June 21, 2020. A straight-forward scramble with impressive views in the Crowsnest Pass.
- Region: Crowsnest Pass. Traditional territory of the Ktunaxa, Tsuu T’ina, and Blackfoot First Nations
- Distance: 4.8 km round-trip from the east shore of Window Mountain Lake
- Total Elevation Gain: 651 m from Window Mountain Lake
- Elevation of Objective: 2567 m
- Total Time: 2h 45m round-trip from Window Mountain Lake
About 2 years ago I paid my first visit to Window Mountain Lake in the Crowsnest Pass. At the time, I had a look across the lake to the start of the Mount Ward scrambling route. It was May, so there was still quite a lot of snow on the slopes. My legs were tired from biking in on the Atlas Road, so even without the snow I didn’t think I could manage the ascent and I left it for another time. Two years later, on the first day of summer, I decided to return to the lake and take a shot at summiting Mount Ward.
The scramble starts off at Window Mountain Lake, and the access remains the same as described in my prior post. This time around I had a vehicle that could manage the Atlas Road. Every year the road deteriorates further, though, and I’m not sure anyone has plans to maintain it over the long-term. I decided not to drive the last 1.5 km after the turn-off from the main road up towards the little parking area. I remember seeing some big trucks almost founder in mud puddles on that road during my last visit and didn’t feel like complicating my day by having to arrange a rescue of my vehicle.
Parking at the turn-off I ascended up the road to the parking area and carried on up to the lake. Similar to my prior visit, the lower sections of the trail to Window Mountain Lake were basically a shallow creek. Once I was up at the lake I saw there was still some snow left on the slopes below Mount Ward, but nothing that would be impassible. From where the trail arrived at the east shores of Window Mountain Lake, I headed to the right and followed a rough trail around the lake to the opposite side. Here, I found myself pushing through a short zone of tall, woody shrubs. The trail entered it, then petered out into animal paths. The bushwhacking didn’t last long, but it was annoying. On my way back I circumvented the shrubby area, skirting around it to the left.
From the lake, I ascended southwest, staying on the right of some remnant snow. At the top of this steep ascent the route enters a cirque, and the east-west ridge line between Mount Ward and an outlier of Allison Peak comes into view.
The wisdom of thousands of booted feet (and probably hooves) has left behind traces of a trail which follows a pretty reasonable route. I found the trail sometimes faint and sometimes obvious. There isn’t any significant route-finding involved in this ascent, since the slopes are nice and open and you can see all the way up to the ridge line. A direct climb towards Mount Ward’s summit would probably be doable, but it would be a slog and would deprive you of a great view of the rock window of Window Mountain which is best seen from the col along the east-west ridge line. Therefore, I’d recommend directing your ascent to the col, which is easy to make out from below.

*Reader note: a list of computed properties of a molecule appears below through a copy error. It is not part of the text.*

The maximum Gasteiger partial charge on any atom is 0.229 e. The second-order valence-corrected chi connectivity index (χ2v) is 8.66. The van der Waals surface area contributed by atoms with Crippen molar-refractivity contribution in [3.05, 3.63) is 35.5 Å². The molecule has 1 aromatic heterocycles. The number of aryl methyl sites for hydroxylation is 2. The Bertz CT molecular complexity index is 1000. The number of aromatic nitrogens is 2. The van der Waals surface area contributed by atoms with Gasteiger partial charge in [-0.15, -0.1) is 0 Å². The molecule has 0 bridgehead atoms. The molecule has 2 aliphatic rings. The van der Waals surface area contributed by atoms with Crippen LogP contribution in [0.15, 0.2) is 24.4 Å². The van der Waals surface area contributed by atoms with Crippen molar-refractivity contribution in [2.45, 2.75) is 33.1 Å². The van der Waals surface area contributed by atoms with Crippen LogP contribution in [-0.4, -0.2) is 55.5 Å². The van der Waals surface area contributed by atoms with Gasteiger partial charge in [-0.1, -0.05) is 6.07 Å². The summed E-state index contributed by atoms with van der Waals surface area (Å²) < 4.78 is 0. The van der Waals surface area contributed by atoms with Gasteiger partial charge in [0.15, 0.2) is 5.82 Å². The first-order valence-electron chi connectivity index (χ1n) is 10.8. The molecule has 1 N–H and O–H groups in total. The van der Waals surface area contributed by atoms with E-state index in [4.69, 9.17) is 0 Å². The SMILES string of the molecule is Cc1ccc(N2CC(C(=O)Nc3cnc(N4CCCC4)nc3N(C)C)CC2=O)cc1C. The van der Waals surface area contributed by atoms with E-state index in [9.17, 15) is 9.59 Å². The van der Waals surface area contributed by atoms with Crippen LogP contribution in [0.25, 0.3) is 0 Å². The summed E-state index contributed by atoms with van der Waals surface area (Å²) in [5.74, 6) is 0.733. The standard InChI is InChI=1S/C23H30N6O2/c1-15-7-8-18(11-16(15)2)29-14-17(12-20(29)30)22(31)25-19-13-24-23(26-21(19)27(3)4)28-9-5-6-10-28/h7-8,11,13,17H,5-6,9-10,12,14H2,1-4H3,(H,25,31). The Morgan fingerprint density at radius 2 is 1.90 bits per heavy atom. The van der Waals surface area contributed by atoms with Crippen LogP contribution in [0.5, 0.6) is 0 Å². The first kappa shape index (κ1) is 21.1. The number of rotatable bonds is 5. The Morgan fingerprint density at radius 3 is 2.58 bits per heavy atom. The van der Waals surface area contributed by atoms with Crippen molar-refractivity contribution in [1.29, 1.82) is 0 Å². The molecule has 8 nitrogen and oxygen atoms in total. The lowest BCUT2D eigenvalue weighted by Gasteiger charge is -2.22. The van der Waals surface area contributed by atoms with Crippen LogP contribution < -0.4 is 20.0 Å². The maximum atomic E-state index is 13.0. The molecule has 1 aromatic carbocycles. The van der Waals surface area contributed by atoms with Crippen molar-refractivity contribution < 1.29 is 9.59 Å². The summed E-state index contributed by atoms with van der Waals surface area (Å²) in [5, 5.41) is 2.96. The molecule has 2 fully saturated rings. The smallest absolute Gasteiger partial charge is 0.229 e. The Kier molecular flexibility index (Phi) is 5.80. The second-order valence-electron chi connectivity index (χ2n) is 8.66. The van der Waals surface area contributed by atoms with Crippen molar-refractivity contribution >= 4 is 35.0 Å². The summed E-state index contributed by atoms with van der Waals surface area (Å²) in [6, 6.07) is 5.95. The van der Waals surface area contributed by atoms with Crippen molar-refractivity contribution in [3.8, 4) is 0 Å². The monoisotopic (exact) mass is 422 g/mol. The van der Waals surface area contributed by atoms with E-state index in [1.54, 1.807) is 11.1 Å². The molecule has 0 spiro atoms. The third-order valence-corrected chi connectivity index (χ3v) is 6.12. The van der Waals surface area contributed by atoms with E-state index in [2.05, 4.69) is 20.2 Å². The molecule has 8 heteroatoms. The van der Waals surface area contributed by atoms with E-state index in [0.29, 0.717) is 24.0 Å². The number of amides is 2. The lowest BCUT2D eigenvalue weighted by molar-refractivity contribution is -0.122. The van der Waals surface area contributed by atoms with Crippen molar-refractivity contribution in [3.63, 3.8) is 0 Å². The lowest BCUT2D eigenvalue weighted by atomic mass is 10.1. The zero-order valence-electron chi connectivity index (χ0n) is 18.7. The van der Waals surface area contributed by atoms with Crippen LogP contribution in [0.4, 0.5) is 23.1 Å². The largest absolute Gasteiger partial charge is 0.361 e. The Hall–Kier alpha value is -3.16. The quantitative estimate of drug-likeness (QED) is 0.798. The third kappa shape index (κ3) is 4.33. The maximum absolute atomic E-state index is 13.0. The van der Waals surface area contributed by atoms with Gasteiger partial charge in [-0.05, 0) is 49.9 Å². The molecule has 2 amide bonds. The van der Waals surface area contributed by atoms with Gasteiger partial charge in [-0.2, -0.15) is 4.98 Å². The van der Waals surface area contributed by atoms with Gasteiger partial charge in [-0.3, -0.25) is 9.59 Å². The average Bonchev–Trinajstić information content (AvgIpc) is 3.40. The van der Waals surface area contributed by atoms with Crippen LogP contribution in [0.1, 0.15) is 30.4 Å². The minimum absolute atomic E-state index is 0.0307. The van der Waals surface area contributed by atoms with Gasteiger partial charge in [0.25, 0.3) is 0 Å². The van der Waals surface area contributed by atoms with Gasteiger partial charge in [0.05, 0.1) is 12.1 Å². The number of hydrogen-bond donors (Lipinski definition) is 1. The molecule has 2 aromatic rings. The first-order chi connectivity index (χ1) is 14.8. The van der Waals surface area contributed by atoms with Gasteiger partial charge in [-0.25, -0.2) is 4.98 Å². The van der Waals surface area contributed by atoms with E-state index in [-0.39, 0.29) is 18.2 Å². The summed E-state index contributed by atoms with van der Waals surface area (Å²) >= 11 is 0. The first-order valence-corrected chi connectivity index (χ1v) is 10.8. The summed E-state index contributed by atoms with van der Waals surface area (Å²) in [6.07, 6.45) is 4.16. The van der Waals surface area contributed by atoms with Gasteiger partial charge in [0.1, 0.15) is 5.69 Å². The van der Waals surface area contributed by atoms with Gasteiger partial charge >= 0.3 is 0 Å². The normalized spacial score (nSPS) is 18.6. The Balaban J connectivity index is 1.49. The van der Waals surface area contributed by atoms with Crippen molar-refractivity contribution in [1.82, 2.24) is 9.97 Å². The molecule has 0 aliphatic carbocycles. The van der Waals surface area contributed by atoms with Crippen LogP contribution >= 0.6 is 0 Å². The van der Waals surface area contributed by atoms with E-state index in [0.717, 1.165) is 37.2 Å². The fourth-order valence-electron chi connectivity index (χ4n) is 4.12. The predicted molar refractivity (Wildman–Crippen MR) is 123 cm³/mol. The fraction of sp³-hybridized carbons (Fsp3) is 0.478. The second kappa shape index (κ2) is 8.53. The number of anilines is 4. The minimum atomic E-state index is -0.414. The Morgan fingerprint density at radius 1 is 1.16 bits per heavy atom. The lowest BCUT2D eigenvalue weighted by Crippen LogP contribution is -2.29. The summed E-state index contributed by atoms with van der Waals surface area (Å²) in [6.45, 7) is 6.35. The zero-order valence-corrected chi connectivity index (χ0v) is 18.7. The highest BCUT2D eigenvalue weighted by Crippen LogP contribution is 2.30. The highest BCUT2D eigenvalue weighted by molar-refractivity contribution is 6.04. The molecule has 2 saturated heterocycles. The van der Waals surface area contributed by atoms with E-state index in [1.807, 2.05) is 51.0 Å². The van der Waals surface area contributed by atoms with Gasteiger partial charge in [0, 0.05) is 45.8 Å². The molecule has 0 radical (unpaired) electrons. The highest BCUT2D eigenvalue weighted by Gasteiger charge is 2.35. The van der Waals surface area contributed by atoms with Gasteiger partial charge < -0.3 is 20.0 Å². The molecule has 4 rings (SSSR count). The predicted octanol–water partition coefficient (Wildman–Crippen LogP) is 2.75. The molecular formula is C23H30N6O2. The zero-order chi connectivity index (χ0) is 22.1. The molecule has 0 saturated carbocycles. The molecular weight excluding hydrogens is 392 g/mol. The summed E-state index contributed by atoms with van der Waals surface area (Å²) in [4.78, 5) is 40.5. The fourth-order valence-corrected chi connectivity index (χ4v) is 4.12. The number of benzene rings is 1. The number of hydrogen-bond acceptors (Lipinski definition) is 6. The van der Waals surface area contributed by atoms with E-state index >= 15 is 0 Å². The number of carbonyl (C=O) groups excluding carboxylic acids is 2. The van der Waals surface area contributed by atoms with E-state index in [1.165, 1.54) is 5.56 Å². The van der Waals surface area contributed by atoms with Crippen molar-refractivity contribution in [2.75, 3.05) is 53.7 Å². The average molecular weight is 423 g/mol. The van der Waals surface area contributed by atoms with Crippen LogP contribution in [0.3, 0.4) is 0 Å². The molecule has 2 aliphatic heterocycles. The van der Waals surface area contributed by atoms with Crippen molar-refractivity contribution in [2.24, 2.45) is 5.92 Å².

The main hazard during this trip would be rock fall – the slopes are covered with rubble which is easily dislodged and could tumble down onto climbers below you.
Once on the col I was treated to an amazing view looking south across an adjacent valley. Directly across the valley was the rock window of Window Mountain. Crowsnest Mountain and Seven Sisters were clearly visible in the distance. Allison Peak was to the south west.
Turning left (east) at the col, I walked up the ridge toward the false summit. There’s a rock cairn here, and it would be a reasonable ultimate destination for any party. However, once you’re up there, you can see that the true summit is a short distance further, across a narrow and somewhat exposed ridge. Someone has built a slightly taller cairn on it, as if to goad you on. I crossed over to the summit with some nervousness, but no difficulties. My main anxiety was the wind, but it had died down by that point. If it had been a typical gusty day in the Pass, I’m not sure I would have gone ahead with this last bit of the route.
The view from the summit is satisfying, but not drastically different from the view at the col or the false summit. The rock window is still visible, but the angle is such that you’re looking through it onto an adjacent mountain slope so the impact isn’t quite as dramatic.
I didn’t spend too much time on top – rain had been passing through in patches through the day, and from the summit I could see more rain approaching. I didn’t completely retrace my route back to the col before descending , but I did go a short distance back that way so I wouldn’t end up above some short rock bands that I’d seen from below. Once back at the floor of the cirque I descended back to the lake, and circled left around the shrubs, before finding the trail again and heading back to my car.
The stats at the top of this post are just for the scrambling portion of this trip. The total trip to and from my car took 4h 36m, and covered approximately 14 km.
Click on the pictures in the gallery below to access full-sized images.